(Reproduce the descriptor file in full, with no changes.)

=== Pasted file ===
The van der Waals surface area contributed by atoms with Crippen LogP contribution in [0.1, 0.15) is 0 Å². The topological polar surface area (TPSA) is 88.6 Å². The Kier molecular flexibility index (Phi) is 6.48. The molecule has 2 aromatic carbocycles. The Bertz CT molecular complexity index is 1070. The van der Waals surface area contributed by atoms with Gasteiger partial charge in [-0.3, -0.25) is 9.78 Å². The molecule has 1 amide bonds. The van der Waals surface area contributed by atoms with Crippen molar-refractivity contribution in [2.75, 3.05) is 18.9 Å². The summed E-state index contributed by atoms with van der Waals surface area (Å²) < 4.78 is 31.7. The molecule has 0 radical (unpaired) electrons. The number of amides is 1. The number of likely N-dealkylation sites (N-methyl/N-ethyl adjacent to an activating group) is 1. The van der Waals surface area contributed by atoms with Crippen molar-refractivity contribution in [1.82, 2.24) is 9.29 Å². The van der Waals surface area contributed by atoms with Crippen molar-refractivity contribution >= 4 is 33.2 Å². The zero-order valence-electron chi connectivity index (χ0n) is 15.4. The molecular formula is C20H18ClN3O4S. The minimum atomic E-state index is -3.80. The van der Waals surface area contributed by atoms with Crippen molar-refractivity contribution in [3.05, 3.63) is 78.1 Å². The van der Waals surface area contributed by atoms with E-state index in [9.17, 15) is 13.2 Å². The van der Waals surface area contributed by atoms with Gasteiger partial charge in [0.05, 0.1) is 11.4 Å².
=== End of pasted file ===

The van der Waals surface area contributed by atoms with Crippen LogP contribution in [0.1, 0.15) is 0 Å². The topological polar surface area (TPSA) is 88.6 Å². The Kier molecular flexibility index (Phi) is 6.48. The molecule has 2 aromatic carbocycles. The Bertz CT molecular complexity index is 1070. The van der Waals surface area contributed by atoms with Gasteiger partial charge in [-0.3, -0.25) is 9.78 Å². The molecule has 1 amide bonds. The van der Waals surface area contributed by atoms with Crippen molar-refractivity contribution in [2.75, 3.05) is 18.9 Å². The summed E-state index contributed by atoms with van der Waals surface area (Å²) < 4.78 is 31.7. The molecule has 0 radical (unpaired) electrons. The number of amides is 1. The number of likely N-dealkylation sites (N-methyl/N-ethyl adjacent to an activating group) is 1. The van der Waals surface area contributed by atoms with Crippen molar-refractivity contribution in [1.82, 2.24) is 9.29 Å². The van der Waals surface area contributed by atoms with Crippen molar-refractivity contribution >= 4 is 33.2 Å². The zero-order valence-electron chi connectivity index (χ0n) is 15.4. The molecular formula is C20H18ClN3O4S. The minimum atomic E-state index is -3.80. The van der Waals surface area contributed by atoms with Crippen molar-refractivity contribution in [3.05, 3.63) is 78.1 Å². The van der Waals surface area contributed by atoms with E-state index in [9.17, 15) is 13.2 Å². The van der Waals surface area contributed by atoms with Gasteiger partial charge in [0.05, 0.1) is 11.4 Å².